Over the last few weeks we’ve all heard the figures surrounding the devastating Carillion saga. £1 billion trade debt, almost £0.5 billion pension gap, and the direct threat to thousands of jobs (20,000 employees and up to 100,000 in the supply chain).
But what of the estimated 30,000 suppliers and subcontractors who are owed money by Carillion? Inevitably, some will be strong enough to trade through the bad debt, but others will not. And the domino effect will of course be that in turn creditors of those companies will find themselves in a similar difficult situation.
Staggeringly, the Association of British Insurers said that it believed only £31 million of the £1 billion would be paid out by trade credit insurers to firms in the Carillion supply chain. So, we can conclude that only an estimated 3% of the trade debt was insured by suppliers and sub-contractors!
It is a shame that such a high profile liquidation has had to occur in order to really shine a light on the very real dangers which exist for companies of all sizes across all sectors. The risks of unsecured/uninsured trading are real. They exist on a daily basis and the more you trade without insurance, the greater those risks become.
One of the first things you do when you buy a new car or house is insure it in order to protect your investment and protect yourself from any unforeseen costly circumstances which may arise. So, why would you spend years building a successful business while offering credit to customers without protecting that debt and removing the risk of non-payment?
You could be the best manager in the world, running an efficient and thriving business, but you cannot control your customers operations, or predict when customers will not fulfil payment. In an interview with one of the Carillion suppliers, the supplier stated that he felt it must be safe to do business with Carillion because the government was awarding them contracts and he assumed the government must carry out appropriate due diligence. There is no certainty or guaranteed payment, but you can seek to minimise such risk.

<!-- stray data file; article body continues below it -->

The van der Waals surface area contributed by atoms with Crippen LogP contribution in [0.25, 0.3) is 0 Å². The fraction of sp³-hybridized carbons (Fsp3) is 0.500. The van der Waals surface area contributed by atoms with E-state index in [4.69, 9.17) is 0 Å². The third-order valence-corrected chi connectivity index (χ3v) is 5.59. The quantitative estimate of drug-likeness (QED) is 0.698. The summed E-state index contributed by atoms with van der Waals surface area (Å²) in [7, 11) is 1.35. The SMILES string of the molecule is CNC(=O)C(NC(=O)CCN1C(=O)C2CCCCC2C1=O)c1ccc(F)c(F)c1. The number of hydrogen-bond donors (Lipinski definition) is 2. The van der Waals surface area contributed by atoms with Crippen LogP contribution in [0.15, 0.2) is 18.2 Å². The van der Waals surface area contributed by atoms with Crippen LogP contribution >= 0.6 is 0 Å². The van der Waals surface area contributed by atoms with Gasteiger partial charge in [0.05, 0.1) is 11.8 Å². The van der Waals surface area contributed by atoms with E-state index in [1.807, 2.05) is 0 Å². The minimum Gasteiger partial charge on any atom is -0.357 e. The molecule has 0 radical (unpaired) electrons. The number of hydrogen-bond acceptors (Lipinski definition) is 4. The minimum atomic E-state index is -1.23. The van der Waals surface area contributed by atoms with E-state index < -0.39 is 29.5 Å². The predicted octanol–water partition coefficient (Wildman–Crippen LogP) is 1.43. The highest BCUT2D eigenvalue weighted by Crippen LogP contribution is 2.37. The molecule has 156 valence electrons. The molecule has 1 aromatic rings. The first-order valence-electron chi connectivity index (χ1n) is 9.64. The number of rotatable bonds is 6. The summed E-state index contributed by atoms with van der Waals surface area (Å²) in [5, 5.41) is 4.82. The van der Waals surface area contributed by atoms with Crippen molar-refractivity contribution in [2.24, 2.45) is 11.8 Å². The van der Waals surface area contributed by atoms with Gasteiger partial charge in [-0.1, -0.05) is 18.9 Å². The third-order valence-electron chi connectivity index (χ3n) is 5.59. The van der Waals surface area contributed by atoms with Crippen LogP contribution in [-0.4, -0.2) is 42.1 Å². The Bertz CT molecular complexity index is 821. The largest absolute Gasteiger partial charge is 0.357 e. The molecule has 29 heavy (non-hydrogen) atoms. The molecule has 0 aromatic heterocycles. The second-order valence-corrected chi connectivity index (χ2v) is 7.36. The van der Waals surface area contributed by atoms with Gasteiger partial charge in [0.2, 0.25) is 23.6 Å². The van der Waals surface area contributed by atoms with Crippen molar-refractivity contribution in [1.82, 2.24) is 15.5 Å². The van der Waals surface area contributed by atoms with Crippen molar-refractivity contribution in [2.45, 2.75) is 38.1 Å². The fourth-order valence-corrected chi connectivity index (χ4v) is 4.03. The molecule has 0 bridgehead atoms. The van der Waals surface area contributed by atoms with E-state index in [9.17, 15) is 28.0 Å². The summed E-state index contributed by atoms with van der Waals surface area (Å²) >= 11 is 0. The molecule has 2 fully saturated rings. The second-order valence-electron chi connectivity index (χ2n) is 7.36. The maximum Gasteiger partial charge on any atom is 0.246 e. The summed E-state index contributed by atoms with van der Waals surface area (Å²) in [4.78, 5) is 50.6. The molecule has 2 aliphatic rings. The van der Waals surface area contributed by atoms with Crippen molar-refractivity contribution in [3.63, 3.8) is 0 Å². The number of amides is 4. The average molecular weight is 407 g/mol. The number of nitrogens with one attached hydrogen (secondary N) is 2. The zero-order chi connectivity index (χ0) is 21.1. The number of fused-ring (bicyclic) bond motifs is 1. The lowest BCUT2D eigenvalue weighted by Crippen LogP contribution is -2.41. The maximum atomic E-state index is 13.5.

Last week the Insolvency Service reported that over 17,000 companies entered insolvency in 2017, a rise of 4.2% on the previous year. They also recognised that the impact of Carillion’s demise is also likely to greatly influence the 2018 figures for bankruptcy. So, what if you supply one of the 17,000 companies? Indeed, without credit insurance, you may be risking being one of the 17,000.
This WAKE UP call goes out to all sectors. Such risks are not confined to the Construction and related industries. Other recent high profile insolvencies include Palmer & Harvey, the retail distributor, which collapsed in November with debts of over £700 million.
Whatever your sector, talk to us today. We provide the expertise to select and manage the best policy for your business, enabling you to reduce risk, protect your company, improve market and customer intelligence, improve bank facilities, improve cash flow and trade robustly with confidence.